The conference concluded with the aim of further investigating the use of astronomical calculations. The FCNA and ISNA returned to moon sighting as a methodology and this was continued throughout the 90’s and early 2000’s. During this time, they worked with astronomers and mathematicians to derive a method based entirely on astronomical calculations.

Another issue that rose at this time was whether it made sense for North America to follow Saudi Arabia to determine the dates of Eid-ul-Adha. FCNA’s Dr. Muzzamil Siddiqui wrote to the late Shaykh Uthaimeen of Saudi Arabia to seek advice on the matter. To the surprise of many, he opined that for Eid-al-Adha, Muslims should rely on local sighting – even if this means having a different day of Arafat from Mecca.

FCNA continued its work on the lunar calendar. Abandoning moon sighting in favour of astronomical calculations is an unorthodox opinion that historically was never relied upon. To consult with other Muslim scholars on this issue, a delegation traveled across the Muslim world with this proposal. Shaykh Bin Baaz and other Saudi scholars didn’t demonstrate interest in the idea and told the FCNA to make their own decision based on their research. Similar responses were given by scholars in Pakistan, Egypt and Turkey; while some were receptive such as Shaykh Mohammad Al-Ashqar of Kuwait, most were either opposed to the concept or felt that it was something that needed more investigation.

After much deliberation and in light of the continued disarray on the moonsighting issue, the FCNA and ISNA adopted its position to use astronomical calculations in June 2006. It deemed that moonsighting itself is not an act of worship and thus one could rely solely on calculations to start the lunar month. The European Council on Fatwa and Research (ECFR), lead by Yusuf-al Qaradawi, also adopted this position shortly afterwards. As was expected, this decision stirred a major controversy among Western Muslim scholars. A war of academic papers and articles soon ensued but it did little to unify the fragile cohesion that was there in first place.

On Unity

Since 2006, a number of initiatives have take place to try to unite and better organize the moonsighting organizations within the US and Canada. Examples of these are the 2007 National Moonsighting Conference in California and the 2009 National Hilal Sighting Conference in New York. Furthermore, since the late 2000’s, some organizations have changed their positions from that of a local sighting to a global one. This would allow for a greater chance for congruency with FNCA’s calculations and also greater unity with the rest of the Muslim world. While these are welcome steps, there is still need for considerable work to unite the community on this issue.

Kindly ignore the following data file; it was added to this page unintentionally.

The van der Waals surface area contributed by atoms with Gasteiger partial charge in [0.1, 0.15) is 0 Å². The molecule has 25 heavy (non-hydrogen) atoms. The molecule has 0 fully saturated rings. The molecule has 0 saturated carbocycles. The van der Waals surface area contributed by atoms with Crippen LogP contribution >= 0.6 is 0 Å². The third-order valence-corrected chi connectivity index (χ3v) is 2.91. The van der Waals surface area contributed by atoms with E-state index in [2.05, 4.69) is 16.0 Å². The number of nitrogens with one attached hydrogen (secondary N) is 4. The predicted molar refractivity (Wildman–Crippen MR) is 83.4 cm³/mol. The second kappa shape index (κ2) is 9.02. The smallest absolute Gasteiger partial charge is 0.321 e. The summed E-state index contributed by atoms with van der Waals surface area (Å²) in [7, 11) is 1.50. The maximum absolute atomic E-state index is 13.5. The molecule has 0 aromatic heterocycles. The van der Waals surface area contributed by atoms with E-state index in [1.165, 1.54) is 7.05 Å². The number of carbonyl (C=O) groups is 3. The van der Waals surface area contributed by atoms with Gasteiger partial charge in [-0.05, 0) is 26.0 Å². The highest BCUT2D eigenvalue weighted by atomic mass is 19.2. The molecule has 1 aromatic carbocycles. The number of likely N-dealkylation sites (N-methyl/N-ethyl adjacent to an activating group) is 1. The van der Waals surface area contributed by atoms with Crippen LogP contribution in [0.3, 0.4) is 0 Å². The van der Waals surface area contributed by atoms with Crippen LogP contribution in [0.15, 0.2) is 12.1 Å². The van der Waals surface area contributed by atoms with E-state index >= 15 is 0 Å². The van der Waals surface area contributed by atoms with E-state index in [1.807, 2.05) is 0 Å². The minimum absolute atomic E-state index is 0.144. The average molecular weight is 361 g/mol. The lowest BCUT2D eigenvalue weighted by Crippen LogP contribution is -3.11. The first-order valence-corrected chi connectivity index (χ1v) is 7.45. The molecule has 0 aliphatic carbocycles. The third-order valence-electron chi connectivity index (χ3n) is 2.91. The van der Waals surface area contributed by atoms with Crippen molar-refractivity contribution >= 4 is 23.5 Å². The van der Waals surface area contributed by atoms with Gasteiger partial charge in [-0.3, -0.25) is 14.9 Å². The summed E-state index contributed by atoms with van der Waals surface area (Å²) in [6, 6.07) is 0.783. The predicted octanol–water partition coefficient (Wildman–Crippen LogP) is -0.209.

I felt that ISNA’s decision further divided the Muslim community and asked Shaykh Abdullah Idris whether such an approach is counterproductive. He explained that considering the divisions on this issue, their hope is that overtime people will adopt FCNA’s opinion as the best alternative to the current debacle. Further, he stated that ISNA’s position is that if there’s a city in which all the mosques agree on a single moonsighting position, ISNA will switch to that position for the sake of unity there. This was attempted in Toronto but all the mosques which rely on moosighting there were unable to arrive at a unified position.

It is evident that the ultimate reason for the divisions on the moonsighting issue arise due to the lack of an agreed upon authority among Western Muslims. There are hundreds of independently run mosques across the Americas; uniting them under a single banner is no simple task.

While it is easy to have a dismal outlook on this debate, there is a positive way to look at this situation as well. As Shaykh Hamza Yusuf recently pointed out, Muslims arguing over something like moonsighting, which may appear as a trivial matter, is a sign of a serious community of believers. People disagree because they hold their convictions to be true, they care about their religion, and they strive to practice it in the most correct way. In a society where religion is increasingly viewed with an eye of irrelevance, it is refreshing to see a people who care enough about it to disagree over it.

I would like to thank Shaykh Abdullah Idris for taking the time to share the much needed information for this article. I undertook this project to document history and I’ve pieced together this chronology based on the best resources available to me. I am interested in improving it further and invite feedback from readers on any more details (e.g. dates,places,names etc) they may have or any chronological errors they see.

 

References

The Fiqh and Scince of the New Islamic Moon

IslamicMoon.com

ISNA’s on the astronomical moonsighting

Islamic Center of Wayland, Boston

Cesarean Moon Births, Shaykh Hamza Yusuf

Hilal Controversy in Toronto – The three positions: local, global, Saudi

International Symposium on Moon sighting and Science

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Waleed Ahmed writes on current affairs and politics for MuslimMatters. He focuses on Muslim minorities, human rights and the Middle-Eastern conflict. Based out of Montreal, he's currently pursuing a Ph.D. at McGill University in fundamental physics. Waleed also has a keen interest in studying Arabic and French. He spends his spare time reading, playing basketball and praying for Jon Stewart to run in the next presidential election.

13 Comments

13 Comments

  1. Avatar

    Abu

    July 26, 2014 at 2:21 AM